Validation of theStanford 7-Day Recall to assess habitual physical activity

Mark T. Richardson, Barbara E. Ainsworth, David R. Jacobs, Arthur S. Leon

Research output: Contribution to journalArticle

138 Scopus citations

Abstract

PURPOSE: The ability of the Stanford 7-Day Recall (7-DR), a well known instrument for surveying work and leisure-time physical activity (PA) in epidemiologic studies, to assess levels of habitual PA in men and women was evaluated. METHODS: The 7-DR was administered twice, one month apart. Its accuracy was studied in 77 men and women, aged 20-59 years, by its repeatability and comparison of both administrations of the 7-DR with: fourteen 48-hour physical activity records; fourteen 48-hour Caltrac accelerometer readings; peak oxygen uptake (VO2 peak) determinations; and percent body fat. These criteria measures were obtained over a year's duration. RESULTS: One month repeatability correlation coefficients for 7-DR total activity were r = 0.60 (p ≤ 0.01) and r = 0.36 (p ≤ 0.05) for men and women, respectively. Comparison of corresponding indices of activity between the 7-DR and the PA record indicated: 1) a closer relationship in men for total (r = 0.58 for visit 10 7-DR and 0.66 for visit 11 7-DR, p ≤ 0.01), and very hard (r = 0.44 and 0.60, p ≤ 0.05) activity then in women (r = 0.32 and 0.33, p ≤ 0.05, and r = 0.21, ns and 0.43, p ≤ 0.01, respectively); and 2) in general, lower and less consistent associations for hard, moderate, and light activity. Total PA by the 7-DR was significantly associated with Caltrac readings (r = 0.54 and 0.45) in men only. 7-DR results were more consistently related to VO2 peak in men than women, but were significantly related to percent body fat in women only. CONCLUSIONS: The ability of the 7-DR to assess habitual PA was greater for more vigorous than for lower intensity PA.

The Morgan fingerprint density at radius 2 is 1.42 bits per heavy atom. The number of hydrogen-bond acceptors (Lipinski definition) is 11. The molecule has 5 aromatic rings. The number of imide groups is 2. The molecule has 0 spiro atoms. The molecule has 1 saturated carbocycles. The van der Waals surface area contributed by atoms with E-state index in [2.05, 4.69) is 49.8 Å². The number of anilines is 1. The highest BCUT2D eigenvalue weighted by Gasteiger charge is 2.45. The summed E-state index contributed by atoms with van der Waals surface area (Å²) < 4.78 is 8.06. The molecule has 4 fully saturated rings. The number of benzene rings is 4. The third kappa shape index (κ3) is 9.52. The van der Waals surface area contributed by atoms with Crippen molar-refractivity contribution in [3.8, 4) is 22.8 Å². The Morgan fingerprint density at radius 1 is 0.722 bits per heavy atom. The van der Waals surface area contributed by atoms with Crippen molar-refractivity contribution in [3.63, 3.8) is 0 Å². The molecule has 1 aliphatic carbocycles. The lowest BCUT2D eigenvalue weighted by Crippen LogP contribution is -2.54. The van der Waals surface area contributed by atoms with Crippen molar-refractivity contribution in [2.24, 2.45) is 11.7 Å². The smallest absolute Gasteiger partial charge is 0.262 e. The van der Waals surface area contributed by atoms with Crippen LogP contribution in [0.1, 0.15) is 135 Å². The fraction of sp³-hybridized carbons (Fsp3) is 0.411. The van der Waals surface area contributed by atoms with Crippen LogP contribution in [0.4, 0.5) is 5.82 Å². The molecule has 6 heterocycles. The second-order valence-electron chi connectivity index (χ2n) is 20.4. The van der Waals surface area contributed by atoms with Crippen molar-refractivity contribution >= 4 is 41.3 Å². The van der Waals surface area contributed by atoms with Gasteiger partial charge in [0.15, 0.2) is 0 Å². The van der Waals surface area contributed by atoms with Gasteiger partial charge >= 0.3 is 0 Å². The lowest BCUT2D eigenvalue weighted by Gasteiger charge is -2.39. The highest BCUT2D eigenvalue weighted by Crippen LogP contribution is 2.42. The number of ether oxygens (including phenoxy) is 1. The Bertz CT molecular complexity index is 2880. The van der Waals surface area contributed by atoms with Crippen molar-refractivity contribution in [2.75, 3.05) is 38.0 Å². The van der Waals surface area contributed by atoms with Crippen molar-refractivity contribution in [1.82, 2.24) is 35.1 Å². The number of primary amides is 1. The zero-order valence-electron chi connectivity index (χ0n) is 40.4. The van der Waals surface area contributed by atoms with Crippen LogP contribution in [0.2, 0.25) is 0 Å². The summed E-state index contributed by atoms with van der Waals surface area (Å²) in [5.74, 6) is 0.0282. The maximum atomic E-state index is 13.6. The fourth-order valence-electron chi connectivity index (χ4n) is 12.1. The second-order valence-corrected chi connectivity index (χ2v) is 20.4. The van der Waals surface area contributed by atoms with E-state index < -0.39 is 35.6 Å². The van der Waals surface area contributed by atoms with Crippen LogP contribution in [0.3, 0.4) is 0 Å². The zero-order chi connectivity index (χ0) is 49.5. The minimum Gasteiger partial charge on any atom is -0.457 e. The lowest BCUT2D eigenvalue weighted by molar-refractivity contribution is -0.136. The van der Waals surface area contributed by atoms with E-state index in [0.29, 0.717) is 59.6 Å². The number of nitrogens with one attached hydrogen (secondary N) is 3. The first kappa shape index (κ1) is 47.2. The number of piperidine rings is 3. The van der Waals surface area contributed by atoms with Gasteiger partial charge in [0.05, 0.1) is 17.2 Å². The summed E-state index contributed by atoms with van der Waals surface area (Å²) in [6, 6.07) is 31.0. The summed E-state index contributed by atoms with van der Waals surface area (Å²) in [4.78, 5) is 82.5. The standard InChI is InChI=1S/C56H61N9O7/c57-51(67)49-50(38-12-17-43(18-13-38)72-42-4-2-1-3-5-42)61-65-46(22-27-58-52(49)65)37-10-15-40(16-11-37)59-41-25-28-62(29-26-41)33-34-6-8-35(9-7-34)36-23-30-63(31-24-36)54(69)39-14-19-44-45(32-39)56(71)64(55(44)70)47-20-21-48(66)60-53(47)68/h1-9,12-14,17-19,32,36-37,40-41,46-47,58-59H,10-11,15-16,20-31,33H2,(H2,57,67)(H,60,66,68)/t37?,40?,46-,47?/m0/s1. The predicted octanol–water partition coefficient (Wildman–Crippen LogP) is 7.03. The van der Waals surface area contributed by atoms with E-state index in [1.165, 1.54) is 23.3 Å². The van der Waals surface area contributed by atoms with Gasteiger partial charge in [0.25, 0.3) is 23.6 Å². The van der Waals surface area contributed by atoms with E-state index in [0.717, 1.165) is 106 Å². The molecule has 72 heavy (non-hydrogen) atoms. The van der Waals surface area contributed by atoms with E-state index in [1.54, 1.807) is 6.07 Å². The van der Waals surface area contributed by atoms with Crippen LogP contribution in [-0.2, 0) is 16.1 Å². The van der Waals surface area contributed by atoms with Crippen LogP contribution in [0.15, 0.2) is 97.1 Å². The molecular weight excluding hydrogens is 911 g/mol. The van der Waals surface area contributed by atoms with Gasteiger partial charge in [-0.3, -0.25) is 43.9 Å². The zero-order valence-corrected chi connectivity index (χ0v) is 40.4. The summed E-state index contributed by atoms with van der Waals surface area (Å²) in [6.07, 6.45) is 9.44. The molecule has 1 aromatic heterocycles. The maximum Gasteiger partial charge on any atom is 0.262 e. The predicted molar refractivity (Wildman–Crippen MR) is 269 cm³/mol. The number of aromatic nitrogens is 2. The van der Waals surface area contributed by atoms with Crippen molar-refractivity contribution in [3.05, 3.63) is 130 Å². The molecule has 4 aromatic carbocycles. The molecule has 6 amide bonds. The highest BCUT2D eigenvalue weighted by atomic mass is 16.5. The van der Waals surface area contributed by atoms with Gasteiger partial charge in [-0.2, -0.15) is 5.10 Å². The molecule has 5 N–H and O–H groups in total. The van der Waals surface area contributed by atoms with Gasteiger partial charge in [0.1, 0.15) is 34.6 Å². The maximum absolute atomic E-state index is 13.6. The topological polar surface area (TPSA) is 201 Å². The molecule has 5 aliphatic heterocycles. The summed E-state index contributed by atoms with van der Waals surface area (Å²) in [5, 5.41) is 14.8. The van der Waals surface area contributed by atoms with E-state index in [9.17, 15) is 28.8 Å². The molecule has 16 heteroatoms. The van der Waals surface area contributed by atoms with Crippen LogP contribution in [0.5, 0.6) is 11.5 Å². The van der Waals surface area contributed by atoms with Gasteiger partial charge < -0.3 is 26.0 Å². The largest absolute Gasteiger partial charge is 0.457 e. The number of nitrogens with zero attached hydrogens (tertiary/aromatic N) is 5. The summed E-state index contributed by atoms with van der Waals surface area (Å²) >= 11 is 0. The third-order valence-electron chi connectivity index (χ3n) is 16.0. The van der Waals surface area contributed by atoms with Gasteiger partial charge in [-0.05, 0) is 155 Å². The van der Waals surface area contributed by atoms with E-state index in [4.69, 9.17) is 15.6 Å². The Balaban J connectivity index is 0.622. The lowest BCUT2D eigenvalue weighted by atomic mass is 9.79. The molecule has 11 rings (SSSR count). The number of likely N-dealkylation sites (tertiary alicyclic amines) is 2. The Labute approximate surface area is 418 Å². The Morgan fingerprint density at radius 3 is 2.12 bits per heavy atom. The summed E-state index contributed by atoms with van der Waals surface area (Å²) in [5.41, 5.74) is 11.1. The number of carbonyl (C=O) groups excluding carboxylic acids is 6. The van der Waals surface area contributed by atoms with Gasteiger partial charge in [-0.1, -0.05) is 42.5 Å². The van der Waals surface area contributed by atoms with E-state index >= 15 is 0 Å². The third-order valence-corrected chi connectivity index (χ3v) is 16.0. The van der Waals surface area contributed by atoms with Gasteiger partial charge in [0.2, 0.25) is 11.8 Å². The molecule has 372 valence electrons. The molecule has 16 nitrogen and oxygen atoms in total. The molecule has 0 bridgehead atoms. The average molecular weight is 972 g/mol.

Original languageEnglish (US)
Pages (from-to)145-153
Number of pages9
JournalAnnals of Epidemiology
Volume11
Issue number2
DOIs
StatePublished - Jan 30 2001

Keywords

  • Accelerometer
  • Exercise
  • Exertion
  • Physical activity assessment
  • Questionnaire
  • Validity

ASJC Scopus subject areas

  • Epidemiology

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